Great American Eclipse, Monday, August 21
- About this page:
- Last Updated: July 25, 2017 July 25, 2017
Most of the country will only see a partial eclipse but for one minute, 49 seconds this summer, Albany residents and visitors will be treated to a total solar eclipse. Millions of people are expected across the country to view the eclipse from sites located within the path of totality like Albany.
Partial eclipse begins
9:05:05 a.m. PDT
Total eclipse begins
10:17:05 a.m. PDT
Total eclipse ends
10:18:54 a.m. PDT
Partial eclipse ends
11:37:43 a.m. PDT
Where to get more information
- Call 211 or visit this page (cityofalbany.net/eclipse2017)
- Call 511 or tripcheck.com
- Text ORECLIPSE to 888-777
- Avoid driving during the eclipse. If you must, plan for extra travel time.
- Traffic is expected to be very heavy and other drivers may react unpredictably.
- Call 511 or visit tripcheck.com for traffic updates.
- Albany Municipal Court will be closed on August 21.
Medical clinics open on August 21
- Samaritan Health Services
- Corvallis Clinic QuickCare
1815 14th Avenue SE, Albany
- Linn County Public Health Willamette campus
2730 Pacific Boulevard SE
Map of Albany Parks
Parks Map (pdf)
Expecting guests with RVs?
Here are Albany’s overnight camping rules
With Albany in the solar eclipse path of totality, residents are inviting family and friends to be here to share the experience. For those planning to bring camp trailers or RVs, here are the local laws that apply:
- Albany ordinances allow camping in recreational vehicles on a front yard setback for up to 48 hours with the consent of the property owner. A residential property owner may allow someone to camp in a recreational vehicle on their property for up to seven days in a 90-day period.
- City ordinances allow motor homes, travel trailers, fifth-wheel trailers, and other recreational vehicles to be parked on public rights-of-way for up to 48 hours with the consent of the adjacent property owner. Without that permission, vehicles may not be on the street for more than 24 hours.
- Vehicles must not block traffic signs or a driver’s clear view at intersections. In residential neighborhoods where streets are narrow or curved, please leave room for emergency vehicles to get through, and be mindful of vision clearance. Don’t block sidewalks or driveways.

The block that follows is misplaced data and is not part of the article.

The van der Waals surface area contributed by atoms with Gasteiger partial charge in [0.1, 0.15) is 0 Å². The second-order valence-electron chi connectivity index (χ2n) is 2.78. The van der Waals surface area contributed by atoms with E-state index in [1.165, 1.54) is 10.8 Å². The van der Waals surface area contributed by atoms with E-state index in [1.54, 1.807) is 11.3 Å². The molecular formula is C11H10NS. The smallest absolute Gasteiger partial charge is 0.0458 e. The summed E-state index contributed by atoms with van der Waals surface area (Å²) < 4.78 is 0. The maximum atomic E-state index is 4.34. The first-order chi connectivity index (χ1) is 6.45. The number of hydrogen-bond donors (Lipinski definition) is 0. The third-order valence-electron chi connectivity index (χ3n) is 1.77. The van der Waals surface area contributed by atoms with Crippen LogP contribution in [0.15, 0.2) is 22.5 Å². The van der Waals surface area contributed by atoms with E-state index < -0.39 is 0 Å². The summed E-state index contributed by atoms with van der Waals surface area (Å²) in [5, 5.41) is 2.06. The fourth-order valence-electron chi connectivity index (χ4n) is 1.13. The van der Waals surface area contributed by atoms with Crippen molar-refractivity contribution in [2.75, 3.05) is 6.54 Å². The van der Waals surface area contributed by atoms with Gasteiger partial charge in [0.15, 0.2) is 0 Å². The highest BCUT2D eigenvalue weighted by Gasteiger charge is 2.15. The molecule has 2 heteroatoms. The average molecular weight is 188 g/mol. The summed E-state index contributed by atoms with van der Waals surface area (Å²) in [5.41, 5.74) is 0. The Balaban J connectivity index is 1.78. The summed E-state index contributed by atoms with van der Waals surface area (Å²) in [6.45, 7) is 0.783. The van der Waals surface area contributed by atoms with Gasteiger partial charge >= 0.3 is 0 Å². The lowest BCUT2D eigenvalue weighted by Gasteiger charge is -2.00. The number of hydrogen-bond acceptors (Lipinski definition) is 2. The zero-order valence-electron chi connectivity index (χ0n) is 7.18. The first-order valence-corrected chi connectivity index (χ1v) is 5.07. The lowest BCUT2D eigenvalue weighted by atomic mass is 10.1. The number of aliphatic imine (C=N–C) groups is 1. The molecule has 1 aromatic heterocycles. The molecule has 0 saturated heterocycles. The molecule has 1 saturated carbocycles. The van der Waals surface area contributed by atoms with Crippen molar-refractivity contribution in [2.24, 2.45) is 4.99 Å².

- Any vehicle or combination of vehicles more than 23 feet long or 8 feet wide cannot be parked on a street, alley, public parking lot, or parking strip between 10:00 p.m. and 7:00 a.m. on weekdays or all day Saturday, Sunday, and holidays.
Complete rules for RV parking are in the Albany Municipal Code 13.21.030(12) and 13.36.180(4) online at www.cityofalbany.net/municipalcode.
If you see vehicles parked in violation of these rules or have related questions, call the Albany Police Department, 541-917-7680.
Other Eclipse Pages
About a total eclipse
"This rare cosmic occurrence will turn the summer day dark, reveal stars in the daytime sky, and move the black disk of the moon to where the sun should be."-LA Times
According to NASA, an eclipse occurs "when one heavenly body such as a moon or planet moves into the shadow of another heavenly body." With a total solar eclipse, "the sun, moon and Earth must be in a direct line ... The people who see the total eclipse are in the center of the moon's shadow when it hits Earth."
A small portion of the sun's top layer, called the corona, will still be viewable during the eclipse, and NASA and other scientists use total eclipses as an opportunity to study the corona itself.
Stay tuned for more information from the City of Albany on this year's eclipse.
Safely viewing the eclipse
You can view the eclipse safely, but it is vital that you protect your eyes at all times with the proper solar filters.
- Looking directly at the sun can lead to permanent eye damage or blindness.
- The only safe way to watch the partial solar eclipse is with special purpose solar filters. Homemade filters or ordinary sunglasses are not safe.
- Look for glasses that meet the ISO 12312-2 standards. Inspect the glasses before using them to make sure they are not scratched or damaged.
- Always supervise children using solar glasses.
- Do not look at the sun through an unfiltered camera, cell phone, telescope, binoculars or other optical device, even while using solar glasses.
- Make your own pinhole viewer with household materials!
- See also: https://www.greatamericaneclipse.com/eclipse-viewing/ or https://eclipse2017.nasa.gov/safety